In her remarkable debut novel, Last Things (Farrar, Straus, and Giroux: $23), author Jenny Offill has done just that. Told from the point of view of eight-year-old Grace Davitt, constellates Grace, her science teacher father, her mystically inclined ornithologist mother, and her boy genius baby-sitter Edgar, in a narrative that gradually assumes shape and meaning just as the night sky would to the uninitiated student. Science, to Grace, has all the implications of religion: her mother takes daily summer walks to the lake, on the chance of seeing the monster she believes lives within it; her father parcels out facts like vitamin pills (Grace recounts, "Once, when my mother went away for a weekend, he read me an entire book about the evolution of squirrels"). Books define much of the Davitt's daily life. When Grace's teacher tells her it's wrong not to believe in God, Grace's father lectures to her from a book called, Know Your Constitution! Grace's own bible is the Encyclopedia of the Unexplained, a book bestowed on her by her mother that catalogues peculiarities such as spontaneous combustion and children born half-animal.
Grace's voice and character in Last Things is endearingly compelling and absolutely convincing. The back-cover comparison to Marilynne Robinson's college-popular Housekeeping is apt: Last Things has the same poetry of a novel written at ground level, the details not pop-culture specific (although there are those, too), but specific to the interest of a child. For the first half of the book, many statements begin with "My mother": "All summer, it never rained. My mother piled smooth stones in the backyard and called it a garden.... My mother said that stones were last things and would be around long after people were gone. Other last things were oceans, metal, and crows. I thought that if I filled a birdbath with seawater and dropped a coin in it, I might glimpse the end of the world. My mother said that this was a sentimental notion."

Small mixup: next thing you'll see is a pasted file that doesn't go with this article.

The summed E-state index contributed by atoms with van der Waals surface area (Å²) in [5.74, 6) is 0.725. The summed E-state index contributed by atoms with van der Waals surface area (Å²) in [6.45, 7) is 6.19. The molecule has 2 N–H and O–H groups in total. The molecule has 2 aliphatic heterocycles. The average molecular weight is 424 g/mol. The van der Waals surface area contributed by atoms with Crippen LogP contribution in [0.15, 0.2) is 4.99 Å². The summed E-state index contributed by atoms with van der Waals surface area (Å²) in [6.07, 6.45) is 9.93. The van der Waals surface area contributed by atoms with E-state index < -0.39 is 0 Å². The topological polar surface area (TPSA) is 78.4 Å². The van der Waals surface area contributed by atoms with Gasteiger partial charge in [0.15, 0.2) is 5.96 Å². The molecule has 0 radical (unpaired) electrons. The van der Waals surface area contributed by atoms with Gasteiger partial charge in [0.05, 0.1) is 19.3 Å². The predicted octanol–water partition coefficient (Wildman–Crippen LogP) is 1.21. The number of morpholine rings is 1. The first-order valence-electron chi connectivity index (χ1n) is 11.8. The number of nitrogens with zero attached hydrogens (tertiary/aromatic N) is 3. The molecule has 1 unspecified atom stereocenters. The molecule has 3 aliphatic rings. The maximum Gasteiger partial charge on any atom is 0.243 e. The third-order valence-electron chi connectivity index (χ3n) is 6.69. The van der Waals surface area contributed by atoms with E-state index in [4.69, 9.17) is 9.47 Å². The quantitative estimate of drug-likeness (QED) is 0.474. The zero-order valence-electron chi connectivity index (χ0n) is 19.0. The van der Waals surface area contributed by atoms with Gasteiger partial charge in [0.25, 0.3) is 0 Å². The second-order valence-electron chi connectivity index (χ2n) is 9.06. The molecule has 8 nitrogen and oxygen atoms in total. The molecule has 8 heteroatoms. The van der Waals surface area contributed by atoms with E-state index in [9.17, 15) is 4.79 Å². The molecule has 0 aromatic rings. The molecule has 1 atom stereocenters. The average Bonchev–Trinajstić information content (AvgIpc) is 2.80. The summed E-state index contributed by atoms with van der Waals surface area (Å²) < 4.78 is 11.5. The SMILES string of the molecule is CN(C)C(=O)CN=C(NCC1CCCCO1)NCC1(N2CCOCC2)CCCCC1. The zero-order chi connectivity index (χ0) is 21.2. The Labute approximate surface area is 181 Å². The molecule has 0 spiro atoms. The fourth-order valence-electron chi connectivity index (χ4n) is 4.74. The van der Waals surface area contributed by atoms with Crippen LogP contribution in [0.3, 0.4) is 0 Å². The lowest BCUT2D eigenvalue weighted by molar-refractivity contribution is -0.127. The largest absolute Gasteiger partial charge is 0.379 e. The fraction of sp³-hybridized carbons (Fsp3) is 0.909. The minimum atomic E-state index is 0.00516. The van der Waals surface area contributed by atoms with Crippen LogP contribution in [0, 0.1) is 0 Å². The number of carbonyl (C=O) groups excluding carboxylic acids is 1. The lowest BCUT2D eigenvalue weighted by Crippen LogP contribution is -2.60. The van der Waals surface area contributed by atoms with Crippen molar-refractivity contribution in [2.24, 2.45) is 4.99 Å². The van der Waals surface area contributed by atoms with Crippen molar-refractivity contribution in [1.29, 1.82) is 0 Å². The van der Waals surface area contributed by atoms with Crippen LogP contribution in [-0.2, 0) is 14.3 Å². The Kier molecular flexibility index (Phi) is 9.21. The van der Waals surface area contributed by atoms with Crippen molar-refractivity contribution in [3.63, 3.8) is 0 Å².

Because her mother is central to Grace's religious belief in order, her gradual dissolution leaves Grace anchorless. When her father is offered a television job, Grace and her mother leave on a road trip, eventually ending up in New Orleans, where Grace's mother was raised. But Grace's mother's attempts to recreate her life never latch onto anything practical: like the cosmic calendar in the spare room (a teaching tool created for Grace) she seems to expect she can simply close herself off and history will manifest. Instead, the money runs out, and the car is flooded in a rainstorm. On the way back, arguing in a putrid-smelling car, Grace and her mother stop at the Burning Man festival in the California desert, where Grace's mother picks up a pamphlet detailing suicide as an ecological imperative.
Grace's unspoken fears, her unnamable premonitions, not only propel the storyline, they lend the narrative a haunted, allegorical property, as if everything could be a symbol for something else: childhood's fear of ghosts as a manifestation of one's own guilt, perhaps, or the fear of seeing God's face frowning down from the clouds.
But there is no regret or sentimentality in the ending; Last Things is purely present, full of the circular time that infuses childhood. Jenny Offill excavates a unique and beautiful voice in the character of Grace, a voice that readers will remember long after, and will want to return to, just as they return to their own childhood during moments of nostalgic introspection. Last Things captures lost things masterfully, with an elegance that will break your heart--and then offer it back to you.